Mudlark Flash No. 96 (2015)

from The Witness
Poems by Kelly Fordon

These poems were written in response to the 10,000 pages of testimony against the Catholic Church gathered by the Survivor’s Network of those Abused by Priests (SNAP), which I first read on the Center for Constitutional Rights website.  KF

The Victim’s Testimony | The Witness #1
Confessional | The Witness #2 | Bump and Bite
Paperweight | Reckoning: St. Paul | Let’s Talk
The Witness #7 | From the Ancrene Wisse | Hush

The Victim’s Testimony

I’m stuck in this file cabinet.
Who wants to finger me?

My words are onion paper thin.
Easily crumpled, easily tossed.

In French class I say, 
“S'il vous plaît ne faites pas ça.”  

Shower me with holy water 
and I scream like Beelzebub.

The first robe is always white 
but the outer one changes 

like his performance. It was purple
that day to remind us of our sins.

As if I could forget.
As if God could. The light

above my box is always red,
which means stop, a word 

I use more than any other.

The Witness #1

The Witness has recurring dreams
of tidal waves. Waking to a 30-footer
crashing through the bedroom window. 
The Witness likes the sound of the player
piano in the living room; for hours it scrolls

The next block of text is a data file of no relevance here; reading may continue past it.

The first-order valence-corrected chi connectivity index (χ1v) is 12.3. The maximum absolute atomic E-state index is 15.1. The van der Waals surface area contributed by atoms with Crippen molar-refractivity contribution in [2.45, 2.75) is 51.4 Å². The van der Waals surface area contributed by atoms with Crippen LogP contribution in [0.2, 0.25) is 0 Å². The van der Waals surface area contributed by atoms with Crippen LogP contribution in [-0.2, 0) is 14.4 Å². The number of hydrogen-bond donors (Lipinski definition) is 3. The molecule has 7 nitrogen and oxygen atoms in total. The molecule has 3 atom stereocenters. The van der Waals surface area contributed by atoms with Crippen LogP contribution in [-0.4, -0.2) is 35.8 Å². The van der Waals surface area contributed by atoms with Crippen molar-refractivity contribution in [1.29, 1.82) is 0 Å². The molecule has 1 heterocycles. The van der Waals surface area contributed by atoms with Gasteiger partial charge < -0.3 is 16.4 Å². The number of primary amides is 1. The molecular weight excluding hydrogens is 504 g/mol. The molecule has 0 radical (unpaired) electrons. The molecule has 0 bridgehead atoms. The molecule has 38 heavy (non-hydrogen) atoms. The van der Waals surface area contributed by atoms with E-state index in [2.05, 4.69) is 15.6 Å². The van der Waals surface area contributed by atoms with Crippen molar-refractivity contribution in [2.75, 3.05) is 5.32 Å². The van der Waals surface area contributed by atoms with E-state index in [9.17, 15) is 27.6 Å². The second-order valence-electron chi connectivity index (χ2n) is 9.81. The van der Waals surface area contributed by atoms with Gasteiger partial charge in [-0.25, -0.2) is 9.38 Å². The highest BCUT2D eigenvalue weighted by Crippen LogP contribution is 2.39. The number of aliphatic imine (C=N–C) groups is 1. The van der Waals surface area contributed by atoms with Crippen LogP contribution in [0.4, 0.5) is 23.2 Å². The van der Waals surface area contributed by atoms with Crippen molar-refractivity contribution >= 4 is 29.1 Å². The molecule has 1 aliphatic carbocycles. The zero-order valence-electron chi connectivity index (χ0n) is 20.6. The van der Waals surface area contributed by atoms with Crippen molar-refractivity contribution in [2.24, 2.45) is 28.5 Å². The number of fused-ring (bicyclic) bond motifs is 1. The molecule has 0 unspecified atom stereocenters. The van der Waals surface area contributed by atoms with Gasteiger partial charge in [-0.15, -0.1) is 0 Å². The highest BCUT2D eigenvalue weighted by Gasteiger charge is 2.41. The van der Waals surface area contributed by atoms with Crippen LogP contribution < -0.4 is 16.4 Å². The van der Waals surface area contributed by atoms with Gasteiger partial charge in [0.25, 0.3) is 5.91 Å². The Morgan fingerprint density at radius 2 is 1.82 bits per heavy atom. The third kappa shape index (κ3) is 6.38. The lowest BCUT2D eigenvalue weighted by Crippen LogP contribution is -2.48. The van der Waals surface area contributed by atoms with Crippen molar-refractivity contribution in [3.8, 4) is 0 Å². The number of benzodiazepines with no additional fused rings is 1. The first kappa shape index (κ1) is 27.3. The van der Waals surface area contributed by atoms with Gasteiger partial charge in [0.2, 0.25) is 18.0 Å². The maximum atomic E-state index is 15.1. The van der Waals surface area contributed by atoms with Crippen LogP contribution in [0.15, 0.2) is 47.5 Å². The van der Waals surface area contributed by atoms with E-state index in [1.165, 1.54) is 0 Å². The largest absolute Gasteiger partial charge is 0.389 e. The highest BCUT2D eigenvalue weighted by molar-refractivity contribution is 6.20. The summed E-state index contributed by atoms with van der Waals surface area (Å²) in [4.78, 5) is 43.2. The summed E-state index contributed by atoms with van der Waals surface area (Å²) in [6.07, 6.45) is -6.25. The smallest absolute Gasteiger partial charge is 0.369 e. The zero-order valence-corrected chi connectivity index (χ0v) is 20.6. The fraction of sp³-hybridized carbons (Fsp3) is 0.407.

through jittery jazz sets. Sometimes 
The Witness jumps on the bed. For short 
bursts, he forgets about the approaching
storm. The Witness loves the creaking 
stairs and the sound of family members 
flipping in the kitchen. The Witness 
has survived another night. If he had 
a super power, he would take on the witch 
doctor who roams the streets scattering
magic pellets. The Witness loves the phrase 
“to each his own.” In class, The Witness 
sings “Joy to the World” and Johnny conducts 
with his hands although there are no other 
performers in this pit. Eighth grade brings
sorrow, the lone robin on the tree branch 
outside the classroom window in February. 
Miss Fleming in her flat black shoes. Norman
Ringling in his wheelchair, his ever-present 
nasal drip, his silly jokes, the way he grabs 
hold of The Witness’s wrist to share his latest 
nonsense rhyme. The Witness still loves the feel 
of marble, he loves the incense, the God that 
materializes genie-like when the priest pours 
first the water and then the wine into his goblet. 
The Witness’s job is to replace the empty